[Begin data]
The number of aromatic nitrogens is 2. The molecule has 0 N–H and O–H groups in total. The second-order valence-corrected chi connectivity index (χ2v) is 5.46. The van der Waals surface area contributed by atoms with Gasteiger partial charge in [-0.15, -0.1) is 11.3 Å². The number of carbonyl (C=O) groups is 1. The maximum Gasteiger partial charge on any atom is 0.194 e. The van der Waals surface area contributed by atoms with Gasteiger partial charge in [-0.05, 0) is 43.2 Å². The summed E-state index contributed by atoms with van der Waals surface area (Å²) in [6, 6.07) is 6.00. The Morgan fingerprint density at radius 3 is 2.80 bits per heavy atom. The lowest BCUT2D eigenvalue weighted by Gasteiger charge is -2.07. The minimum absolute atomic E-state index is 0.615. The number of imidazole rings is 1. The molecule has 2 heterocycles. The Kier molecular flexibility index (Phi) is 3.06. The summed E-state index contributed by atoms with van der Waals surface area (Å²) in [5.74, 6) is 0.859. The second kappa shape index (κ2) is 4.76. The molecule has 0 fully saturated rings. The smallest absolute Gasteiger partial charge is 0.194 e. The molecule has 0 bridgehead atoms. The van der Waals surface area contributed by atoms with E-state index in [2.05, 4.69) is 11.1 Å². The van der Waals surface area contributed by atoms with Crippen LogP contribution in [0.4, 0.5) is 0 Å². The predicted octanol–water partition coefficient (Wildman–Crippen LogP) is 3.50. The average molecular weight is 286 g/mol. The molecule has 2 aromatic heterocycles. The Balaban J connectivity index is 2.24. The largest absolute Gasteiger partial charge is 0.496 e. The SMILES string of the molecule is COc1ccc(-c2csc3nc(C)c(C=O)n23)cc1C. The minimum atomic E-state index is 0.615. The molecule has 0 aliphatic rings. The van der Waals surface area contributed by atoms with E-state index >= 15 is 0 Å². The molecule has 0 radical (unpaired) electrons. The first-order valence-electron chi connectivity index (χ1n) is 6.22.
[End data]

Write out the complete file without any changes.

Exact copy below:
The number of aromatic nitrogens is 2. The molecule has 0 N–H and O–H groups in total. The second-order valence-corrected chi connectivity index (χ2v) is 5.46. The van der Waals surface area contributed by atoms with Gasteiger partial charge in [-0.15, -0.1) is 11.3 Å². The number of carbonyl (C=O) groups is 1. The maximum Gasteiger partial charge on any atom is 0.194 e. The van der Waals surface area contributed by atoms with Gasteiger partial charge in [-0.05, 0) is 43.2 Å². The summed E-state index contributed by atoms with van der Waals surface area (Å²) in [6, 6.07) is 6.00. The Morgan fingerprint density at radius 3 is 2.80 bits per heavy atom. The lowest BCUT2D eigenvalue weighted by Gasteiger charge is -2.07. The minimum absolute atomic E-state index is 0.615. The number of imidazole rings is 1. The molecule has 2 heterocycles. The Kier molecular flexibility index (Phi) is 3.06. The summed E-state index contributed by atoms with van der Waals surface area (Å²) in [5.74, 6) is 0.859. The second kappa shape index (κ2) is 4.76. The molecule has 0 fully saturated rings. The smallest absolute Gasteiger partial charge is 0.194 e. The molecule has 0 bridgehead atoms. The van der Waals surface area contributed by atoms with E-state index in [2.05, 4.69) is 11.1 Å². The van der Waals surface area contributed by atoms with Crippen LogP contribution in [0.4, 0.5) is 0 Å². The predicted octanol–water partition coefficient (Wildman–Crippen LogP) is 3.50. The average molecular weight is 286 g/mol. The molecule has 2 aromatic heterocycles. The Balaban J connectivity index is 2.24. The largest absolute Gasteiger partial charge is 0.496 e. The SMILES string of the molecule is COc1ccc(-c2csc3nc(C)c(C=O)n23)cc1C. The minimum atomic E-state index is 0.615. The molecule has 0 aliphatic rings. The van der Waals surface area contributed by atoms with E-state index >= 15 is 0 Å². The molecule has 0 radical (unpaired) electrons. The first-order valence-electron chi connectivity index (χ1n) is 6.22.